No way did Denis Savard expect his words to take on such a life.
Late last month, the Chicago Blackhawks head coach -- disappointed with his team's effort in a horrible home loss against the Columbus Blue Jackets -- uttered a phrase that's resonated beyond his team.
"We committed to them. Some of them, we committed to them two years, for three years. They've got to commit to us," Savard said impassionedly. "They've got to commit to the Indian.
"If they don't want to commit to the Indian, let's go upstairs and we'll get 'em out of here."
Two weeks later, Savard's rant continues to live.
Passionate Blackhawks fans -- a group that's grown this season with the club appearing to finally be on the upswing -- are producing t-shirts with the motto.
A debate raged whether the team should scrap its marketing slogan "Red Rising" in favour of Savard's words.
In an online poll on the Chicago Tribune's website, 66% of the 4,300-plus respondents said the team should adopt the slogan.
And yes, there have been words of discontent, calling Savard's phrase as racist and tasteless.
Considering how far the Blackhawks had fallen off the Windy City's sporting scene, the fact anybody even noticed is a step in the right direction.
Heading into last night's clash with the Calgary Flames, the Hall-of-Famer said his point was for his players to take pride in the club's logo and what it means.
"I've played for that uniform for a long time," Savard said. "I'm a very passionate person. I believe in our jersey, I believe in our organization, I believe in our city.
"We've got great fans. We've lost for quite a few years and are starting to come back, and I don't want this to slide away.
"I want to make sure our message is strong to our players -- they're the ones creating that atmosphere, and we want to keep it going.
"It's been fun to see our building with 18,000-20,000 people in there compared to 8,000-9,000 like we had for quite a few years."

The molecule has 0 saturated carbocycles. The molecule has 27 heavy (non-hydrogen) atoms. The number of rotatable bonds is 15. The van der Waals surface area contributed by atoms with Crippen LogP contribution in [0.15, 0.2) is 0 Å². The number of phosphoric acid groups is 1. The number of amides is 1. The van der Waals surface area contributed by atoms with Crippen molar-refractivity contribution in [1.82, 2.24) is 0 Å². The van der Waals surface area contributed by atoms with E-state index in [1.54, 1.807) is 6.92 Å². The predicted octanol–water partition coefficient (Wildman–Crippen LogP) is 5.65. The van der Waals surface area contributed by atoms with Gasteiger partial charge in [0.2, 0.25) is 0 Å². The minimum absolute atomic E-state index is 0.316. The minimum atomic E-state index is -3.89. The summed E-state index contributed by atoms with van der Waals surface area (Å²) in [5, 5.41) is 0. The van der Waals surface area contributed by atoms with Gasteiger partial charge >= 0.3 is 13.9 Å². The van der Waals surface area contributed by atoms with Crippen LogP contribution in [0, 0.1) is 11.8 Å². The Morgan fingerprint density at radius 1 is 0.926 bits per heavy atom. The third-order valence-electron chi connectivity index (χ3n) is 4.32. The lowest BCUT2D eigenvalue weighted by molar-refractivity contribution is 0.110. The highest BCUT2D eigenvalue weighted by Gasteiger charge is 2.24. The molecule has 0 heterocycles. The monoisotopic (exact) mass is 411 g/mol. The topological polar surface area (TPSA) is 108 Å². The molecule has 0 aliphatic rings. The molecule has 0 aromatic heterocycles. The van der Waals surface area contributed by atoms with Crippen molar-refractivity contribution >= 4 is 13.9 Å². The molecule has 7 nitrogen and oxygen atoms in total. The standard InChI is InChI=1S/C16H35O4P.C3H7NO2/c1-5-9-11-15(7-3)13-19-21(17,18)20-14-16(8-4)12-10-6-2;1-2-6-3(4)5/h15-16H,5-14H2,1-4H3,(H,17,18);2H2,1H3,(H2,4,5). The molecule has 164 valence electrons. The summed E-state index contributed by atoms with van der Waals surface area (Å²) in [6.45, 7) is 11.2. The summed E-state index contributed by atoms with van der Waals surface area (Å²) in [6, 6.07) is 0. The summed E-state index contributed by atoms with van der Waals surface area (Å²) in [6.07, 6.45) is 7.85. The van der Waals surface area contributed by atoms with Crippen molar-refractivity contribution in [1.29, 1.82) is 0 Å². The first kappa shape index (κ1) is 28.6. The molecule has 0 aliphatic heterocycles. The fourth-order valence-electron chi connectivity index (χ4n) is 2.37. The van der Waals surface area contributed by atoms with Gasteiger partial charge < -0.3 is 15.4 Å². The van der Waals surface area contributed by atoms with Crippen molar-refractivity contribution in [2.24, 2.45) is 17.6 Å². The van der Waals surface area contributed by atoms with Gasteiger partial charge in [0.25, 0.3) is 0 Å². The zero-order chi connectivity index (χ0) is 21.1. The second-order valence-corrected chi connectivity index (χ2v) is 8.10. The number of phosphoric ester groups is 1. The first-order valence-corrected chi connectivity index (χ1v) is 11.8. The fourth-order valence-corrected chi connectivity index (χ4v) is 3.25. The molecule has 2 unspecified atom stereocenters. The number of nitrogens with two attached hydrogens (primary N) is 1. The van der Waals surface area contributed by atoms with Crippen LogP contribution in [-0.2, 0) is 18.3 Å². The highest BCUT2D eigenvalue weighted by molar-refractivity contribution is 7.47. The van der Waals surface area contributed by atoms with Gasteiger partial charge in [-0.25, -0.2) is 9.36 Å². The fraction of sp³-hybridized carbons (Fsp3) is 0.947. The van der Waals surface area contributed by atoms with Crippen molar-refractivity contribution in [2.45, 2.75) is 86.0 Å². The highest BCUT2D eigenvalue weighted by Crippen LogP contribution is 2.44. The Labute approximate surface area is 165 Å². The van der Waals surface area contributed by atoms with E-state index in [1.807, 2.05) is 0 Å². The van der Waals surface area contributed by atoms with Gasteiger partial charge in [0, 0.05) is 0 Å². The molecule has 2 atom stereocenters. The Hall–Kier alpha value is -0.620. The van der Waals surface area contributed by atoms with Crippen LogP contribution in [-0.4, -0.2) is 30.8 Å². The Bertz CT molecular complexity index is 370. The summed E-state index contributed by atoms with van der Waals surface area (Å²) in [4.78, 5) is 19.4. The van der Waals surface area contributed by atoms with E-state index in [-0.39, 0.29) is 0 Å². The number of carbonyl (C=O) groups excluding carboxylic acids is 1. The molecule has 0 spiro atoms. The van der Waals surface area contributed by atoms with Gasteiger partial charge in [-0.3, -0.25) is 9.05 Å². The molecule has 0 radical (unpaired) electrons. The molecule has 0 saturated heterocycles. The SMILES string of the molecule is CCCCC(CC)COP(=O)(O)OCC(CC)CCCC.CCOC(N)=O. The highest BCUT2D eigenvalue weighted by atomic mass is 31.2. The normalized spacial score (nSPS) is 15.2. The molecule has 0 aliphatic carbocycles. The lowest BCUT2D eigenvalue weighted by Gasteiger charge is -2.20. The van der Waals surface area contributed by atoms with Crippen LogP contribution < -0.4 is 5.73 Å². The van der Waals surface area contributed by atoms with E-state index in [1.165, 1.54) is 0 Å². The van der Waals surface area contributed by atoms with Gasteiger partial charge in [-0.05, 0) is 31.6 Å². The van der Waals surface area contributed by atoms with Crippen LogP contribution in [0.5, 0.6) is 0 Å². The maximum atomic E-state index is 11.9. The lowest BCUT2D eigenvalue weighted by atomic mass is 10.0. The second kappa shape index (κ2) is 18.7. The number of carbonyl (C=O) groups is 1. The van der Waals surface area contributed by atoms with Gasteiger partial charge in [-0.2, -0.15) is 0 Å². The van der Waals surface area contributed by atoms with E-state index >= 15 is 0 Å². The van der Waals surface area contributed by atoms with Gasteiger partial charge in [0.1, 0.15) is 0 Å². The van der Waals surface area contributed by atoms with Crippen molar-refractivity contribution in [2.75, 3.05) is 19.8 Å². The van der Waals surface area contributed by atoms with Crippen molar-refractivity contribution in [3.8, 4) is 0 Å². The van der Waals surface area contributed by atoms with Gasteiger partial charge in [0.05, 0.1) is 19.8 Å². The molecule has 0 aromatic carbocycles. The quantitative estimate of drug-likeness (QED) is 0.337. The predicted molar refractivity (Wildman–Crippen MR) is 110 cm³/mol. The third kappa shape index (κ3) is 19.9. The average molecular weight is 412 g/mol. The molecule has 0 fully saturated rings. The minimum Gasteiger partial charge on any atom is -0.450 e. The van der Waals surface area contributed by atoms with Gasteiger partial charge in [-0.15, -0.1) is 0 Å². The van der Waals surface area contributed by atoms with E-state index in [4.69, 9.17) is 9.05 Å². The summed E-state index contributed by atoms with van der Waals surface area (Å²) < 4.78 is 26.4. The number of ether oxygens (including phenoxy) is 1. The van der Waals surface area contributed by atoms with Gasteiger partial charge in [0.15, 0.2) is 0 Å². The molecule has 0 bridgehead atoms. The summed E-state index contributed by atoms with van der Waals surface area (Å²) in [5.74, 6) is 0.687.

It was a lesson heard loud and clear by the players.
"When you hear a guy like Denis Savard -- a Hall-of-Fame player, one of the legends of the Chicago Blackhawks, an original-six franchise -- talk about committing to the Indian head, that certainly rattled a few feathers in our room," said right-winger Patrick Sharp.
"We're not out of the playoff picture and have 28 games to go to salvage the season."
The 'Hawks are ahead of only the Los Angeles Kings in the Western Conference race, so a Stanley Cup title this spring is far-fetched.
Just reaching the playoffs is a stretch. However, there are signs the club is approaching better days.
In rookies Patrick Kane and Jonathan Toews, who is expected to return to action this weekend, they have a couple of cornerstone forwards with tons of star potential.
Despite a couple of lengthy losing streaks since flipping the calendar to 2008, Chicago is on a much better pace than last season.
Savard, whose team has missed the post-season the last four seasons and eight of the last nine campaigns, can sense the Blackhawks have turned the corner.
"We're close to being a playoff team," he insisted. "I'm not saying this year it's not going to happen because we can put a winning streak together and there's a chance.
"Eighty-five points, compared to where we were the last few years, would be a good year for us. We've got to shoot for the stars, shoot for the playoffs and shoot for the Stanley Cup.
"You've got to have high expectations."
Even amidst the club's most recent skid, the upbeat attitude was noticeable in the Blackhawks dressing room following yesterday's morning skate.
"It's been a fun year," Sharp said. "In the standings, I'm sure they're not much different compared to last year, but there is that sense in the room we have a team that can win and is building towards something very exciting.
"It's a different atmosphere. There are guys here who have taken a beating and have been here when it's losing, so we want to be here when we're winning."